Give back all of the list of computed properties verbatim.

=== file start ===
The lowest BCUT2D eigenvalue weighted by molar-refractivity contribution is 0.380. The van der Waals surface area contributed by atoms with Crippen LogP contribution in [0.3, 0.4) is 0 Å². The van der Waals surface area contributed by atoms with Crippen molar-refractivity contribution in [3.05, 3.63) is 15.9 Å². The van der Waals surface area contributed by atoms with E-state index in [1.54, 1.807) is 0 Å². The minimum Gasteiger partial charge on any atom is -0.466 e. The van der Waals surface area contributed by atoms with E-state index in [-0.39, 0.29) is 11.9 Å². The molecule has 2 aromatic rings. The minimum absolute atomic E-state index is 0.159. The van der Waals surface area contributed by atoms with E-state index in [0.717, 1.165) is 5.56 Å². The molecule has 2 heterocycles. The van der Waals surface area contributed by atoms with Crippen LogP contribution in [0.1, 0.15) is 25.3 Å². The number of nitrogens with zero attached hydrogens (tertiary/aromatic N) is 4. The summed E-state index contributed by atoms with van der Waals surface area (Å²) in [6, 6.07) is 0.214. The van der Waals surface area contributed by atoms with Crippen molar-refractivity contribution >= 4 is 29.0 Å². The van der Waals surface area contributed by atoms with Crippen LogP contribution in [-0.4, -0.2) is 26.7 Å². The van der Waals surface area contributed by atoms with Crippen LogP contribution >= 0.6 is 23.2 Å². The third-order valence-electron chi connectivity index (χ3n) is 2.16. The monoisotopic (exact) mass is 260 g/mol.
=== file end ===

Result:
The lowest BCUT2D eigenvalue weighted by molar-refractivity contribution is 0.380. The van der Waals surface area contributed by atoms with Crippen LogP contribution in [0.3, 0.4) is 0 Å². The van der Waals surface area contributed by atoms with Crippen molar-refractivity contribution in [3.05, 3.63) is 15.9 Å². The van der Waals surface area contributed by atoms with E-state index in [1.54, 1.807) is 0 Å². The minimum Gasteiger partial charge on any atom is -0.466 e. The van der Waals surface area contributed by atoms with E-state index in [-0.39, 0.29) is 11.9 Å². The molecule has 2 aromatic rings. The minimum absolute atomic E-state index is 0.159. The van der Waals surface area contributed by atoms with E-state index in [0.717, 1.165) is 5.56 Å². The molecule has 2 heterocycles. The van der Waals surface area contributed by atoms with Crippen LogP contribution in [0.1, 0.15) is 25.3 Å². The number of nitrogens with zero attached hydrogens (tertiary/aromatic N) is 4. The summed E-state index contributed by atoms with van der Waals surface area (Å²) in [6, 6.07) is 0.214. The van der Waals surface area contributed by atoms with Crippen molar-refractivity contribution >= 4 is 29.0 Å². The van der Waals surface area contributed by atoms with Crippen LogP contribution in [-0.4, -0.2) is 26.7 Å². The van der Waals surface area contributed by atoms with Crippen LogP contribution >= 0.6 is 23.2 Å². The third-order valence-electron chi connectivity index (χ3n) is 2.16. The monoisotopic (exact) mass is 260 g/mol.